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A – Z of Cybersecurity

Whether you are an IT expert, use the computer at work or at home or just use the internet for fun, this article is for you. Cybersecurity is no longer the responsibility of the security engineers, rather everyone is responsible for enhancing cybersecurity.
This article provides explanation to common cybersecurity terms that you should be known to the most basic users of the internet.

 

  1. Adware: Adware, which is short for advertising software is unwanted software designed to run endless advertisements and pop-ups on your device. Adware is usually made for computers but you may also find versions for mobile devices. These applications are potentially harmful to you and your device as they send data about you to the developers without your consent after you install them unknowingly, either by visiting an infected website or installing them while installing a free software. They can be stopped and prevented with an antivirus and ensuring that your browser has the latest patches.
  2. Botnet: A botnet, formed from the words “robot network” is a collection of bots – compromised devices controlled by a bot master for the purpose of spamming or launching a Distributed Denial of Service(DDoS) attack. Any device connected could be part of a botnet as long as they’ve been compromised by the botmaster.
  3. Cryptography: Cryptography is the knowledge of the protection of information and communication through the use of codes so that it is unreadable to third parties unauthorized to have access to it.
  4. Dictionary attack: This is a form of brute force attack technique for cracking a password computer system or website by systematically using a large set of words in a dictionary as the password. This form of attack still works people a lot of people still use basic dictionary words as passwords.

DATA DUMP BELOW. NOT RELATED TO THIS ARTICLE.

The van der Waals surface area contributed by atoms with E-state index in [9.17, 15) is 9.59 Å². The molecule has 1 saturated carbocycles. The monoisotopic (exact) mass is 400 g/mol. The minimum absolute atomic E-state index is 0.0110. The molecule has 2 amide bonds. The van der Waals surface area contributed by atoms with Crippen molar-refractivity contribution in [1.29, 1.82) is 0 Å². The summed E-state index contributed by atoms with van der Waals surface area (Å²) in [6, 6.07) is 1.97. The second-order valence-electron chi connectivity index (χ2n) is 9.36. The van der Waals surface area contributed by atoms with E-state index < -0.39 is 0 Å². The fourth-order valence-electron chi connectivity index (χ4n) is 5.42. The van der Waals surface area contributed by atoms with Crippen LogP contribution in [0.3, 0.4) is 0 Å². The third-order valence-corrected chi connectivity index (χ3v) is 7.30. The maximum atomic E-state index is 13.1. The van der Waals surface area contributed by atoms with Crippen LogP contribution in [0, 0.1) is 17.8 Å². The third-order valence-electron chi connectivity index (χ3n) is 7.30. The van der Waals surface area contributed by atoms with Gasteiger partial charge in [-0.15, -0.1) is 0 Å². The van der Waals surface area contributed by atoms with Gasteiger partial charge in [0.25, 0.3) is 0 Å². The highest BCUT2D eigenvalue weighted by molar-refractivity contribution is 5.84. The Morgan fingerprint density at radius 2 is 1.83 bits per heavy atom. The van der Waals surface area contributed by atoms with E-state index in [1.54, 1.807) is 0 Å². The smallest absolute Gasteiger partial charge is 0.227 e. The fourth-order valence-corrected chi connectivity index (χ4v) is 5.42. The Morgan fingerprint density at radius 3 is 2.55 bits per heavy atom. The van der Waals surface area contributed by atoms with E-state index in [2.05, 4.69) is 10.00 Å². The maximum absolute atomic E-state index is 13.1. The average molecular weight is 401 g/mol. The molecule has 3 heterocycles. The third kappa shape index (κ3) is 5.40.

5. Encryption: This is the process of changing or encoding data to a form that cannot be readable to parties that are not authorized to have access to it, or has the encryption key to decrypt it.
  6. Freeware: Freeware is software that you can download, install and use without cost. Most of the linux-based software used for hacking is freeware with a voluntary option to donate to the developers. However, one should be wary of unverified freeware as some are used to embed virus and adwares.
  7. GDPR: GDPR, which is an acronym for General Data Protection Regulation standardizes protection law across all 28 European Union countries and sets rules for the control and processing of personal data and impose sanctions for organization that mishandle this sensitive data.
  8. Honeypot: In cybersecurity, a honeypot is an advanced cyber defense mechanism where a computer system is set to decoy cyber attackers. it is set up as a real system but in actuality it is isolated and closely monitored to study prospective attacks and develop countermeasure against them.
  9. Incident Response: this is an organized, documented step-by-step approach to addressing and managing a cyberattack. It is in place to contain a security breach, reduce further damage and loss, and speed up recovery time.
  10. JavascriptJavaScript is a high level interpreted programming language. It is one the most widely used programming language on the internet. Therefore, to be able to hack a website and provide web security on a general level, one needs to know a bit about how it works.
  11. Keylogger: A keylogger is a software or hardware device that records all keystrokes on a computer keyboard. It is usually used as a trojan spyware that runs without the knowledge of the victim and sends keystroke logs of the victim’s computer to the attacker.